6) Make language something to play with and enjoy rather than a burden to be ‘learned’
7) Don’t be a reading snob – “high literature” is not the only kind of book there is – if your kid wants to read Asimov don’t insist on Nobel Prize winners, or suggest that nineteenth-century novels have to be read in order for the fun stuff to be accessed
8) Get the kid a library card and encourage the hell out of its full use
9) Make reading something to be proud of, not something to hide from your peers because they will think you are “weird”
10) Love books. Period. It’s’ catching.

Common Sense Media has some more ideas HERE

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I was quite happy to learn that Laurel Book Store, an indie bookstore in California, has a good listing of my books. I wish my local bookstore would do is well.

The stories motto is:  A little bit of everything and the ability to get the rest.

Check my books out HERE

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In the Age of Conventions, YA Fans Rule

 

Publishers Weekly tells us that “Readers are turning out in droves for the chance to meet favorite authors while collecting tchotchkes, autographs, or memorable selfies with artful backdrops.”

And adds:
“Increasingly, marketing YA books means meeting fans where they’re at—online—and in municipal buildings across America: New York, Seattle, or San Diego, Calif., for Comic Con; Charleston, S.C., for YallFest; or at Santa Monica High School in California for YallWest.”

Read the whole story at Publishers Weekly HERE

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Do You Know What These British Words Mean?

Take the Quiz HERE

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My real name is…

I am home from the hospital in time for Christmas and will be back to normal  activities, including blogging, soon. I wish you all a very Merry Christmas and Happy Holidays.
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Regarding pen names

All y’all know me as Alma Alexander. Easy. Alliterative. But it was not always so. My maiden name and first author byline was Alma Hromic.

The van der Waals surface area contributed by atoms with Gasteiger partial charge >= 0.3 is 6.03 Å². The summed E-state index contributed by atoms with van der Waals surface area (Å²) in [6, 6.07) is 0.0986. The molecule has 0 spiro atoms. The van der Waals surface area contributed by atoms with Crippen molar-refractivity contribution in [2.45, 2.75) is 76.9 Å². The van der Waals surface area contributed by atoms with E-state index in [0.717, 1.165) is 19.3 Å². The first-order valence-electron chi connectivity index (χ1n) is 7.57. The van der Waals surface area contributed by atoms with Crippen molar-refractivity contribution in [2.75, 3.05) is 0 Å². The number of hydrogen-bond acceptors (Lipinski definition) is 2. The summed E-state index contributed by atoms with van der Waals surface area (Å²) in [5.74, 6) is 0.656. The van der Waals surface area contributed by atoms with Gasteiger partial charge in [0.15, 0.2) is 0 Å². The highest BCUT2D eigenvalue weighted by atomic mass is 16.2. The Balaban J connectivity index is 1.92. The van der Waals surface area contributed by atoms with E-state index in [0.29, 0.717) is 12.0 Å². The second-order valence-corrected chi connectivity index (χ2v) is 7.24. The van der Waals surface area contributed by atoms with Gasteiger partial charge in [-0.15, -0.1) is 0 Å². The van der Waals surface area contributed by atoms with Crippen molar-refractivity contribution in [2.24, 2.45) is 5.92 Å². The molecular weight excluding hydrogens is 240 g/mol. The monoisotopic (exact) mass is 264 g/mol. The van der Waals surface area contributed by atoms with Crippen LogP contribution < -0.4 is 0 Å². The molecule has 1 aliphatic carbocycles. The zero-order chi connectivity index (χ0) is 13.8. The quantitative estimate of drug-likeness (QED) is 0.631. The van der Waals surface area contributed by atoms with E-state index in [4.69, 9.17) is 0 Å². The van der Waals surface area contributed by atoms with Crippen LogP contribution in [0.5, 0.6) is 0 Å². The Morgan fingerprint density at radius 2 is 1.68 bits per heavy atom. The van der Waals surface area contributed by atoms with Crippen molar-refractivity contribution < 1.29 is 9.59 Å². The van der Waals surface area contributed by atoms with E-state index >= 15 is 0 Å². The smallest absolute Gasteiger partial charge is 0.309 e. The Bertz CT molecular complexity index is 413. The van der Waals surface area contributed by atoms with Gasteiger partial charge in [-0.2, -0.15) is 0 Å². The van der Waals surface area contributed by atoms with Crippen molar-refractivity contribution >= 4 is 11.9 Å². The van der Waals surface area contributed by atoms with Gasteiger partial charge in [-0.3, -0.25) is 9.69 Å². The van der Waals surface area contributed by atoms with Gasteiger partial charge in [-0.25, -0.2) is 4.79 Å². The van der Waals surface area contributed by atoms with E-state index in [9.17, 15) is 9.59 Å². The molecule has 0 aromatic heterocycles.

But back in the day when “The Secrets of Jin-shei” was first published, I got a call from my agent with a deal-breaker issue. The publishers didn’t want to put the book out under my maiden name, because “it was too difficult to spell, say, or remember”.

Granted, that’s been an issue ever since I waded into the English-speaking world. The English language mind cannot seem to get itself around the fact that two consonants such as H and R can follow one another. They keep on helpfully introducing a vowel between the two when they write it down, even if I am SPELLING IT FOR THEM AT THE TIME.  Spellcheck tosses its cookies and offers up “chronic” or “chromic” as alternatives. Other people equally helpfully assume that the H in front must be silent when pronounced. It isn’t.

I’m not the only who has ever faced this, of course. At LitHub, Emily Temple gives us

An Incomplete Guide to Proper Literary Name-Dropping

starting with Vladimir Nabokov, J.M. Coetzee, and Ayn Rand (It’s pronounced “ine,” like “eye” with an “n” at the end.)

Read the whole article at LitHub HERE

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How to choose a book

If you are still searching hard for gifts, I’d like to remind you there is only one indispensable present for any occasion.

While there are hundreds of wonderful reads out there waiting to be discovered, I have a few suggestions involving… surprise… my own books. If you don’t know them, let me help you decide which ones might be of interest to you and your gift recipients.

If you  loved Harry Potter… try my Worldweavers series (Gift of the Unmage, Spellspam, Cybermage, Dawn of Magic). It’s the story of a girl who couldn’t do magic, then grew up to be the greatest mage her world had ever known.

If you loved Jo Walton’s “My Other Children”, . try “Midnight at Spanish Gardens”

If you love Guy Gavriel Kay… try “The Secrets of Jin Shei”, “Embers of Heaven”, or my newest, “Empress”.

If you love Cassandra Clare or Suzanne Collins, try The Were Chronicles (Random, Wolf, Shifter)

if you Loved John Scalzi’s “Red Shirts”, try “AbductiCon” in which time-traveling androids kidnap a hotel full of Science fiction fans and take them for a loop around rge moon.

You can get further information and links to sales points on all of my books by going to “My Books” in the top menu under the header.

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About me    My books    Email me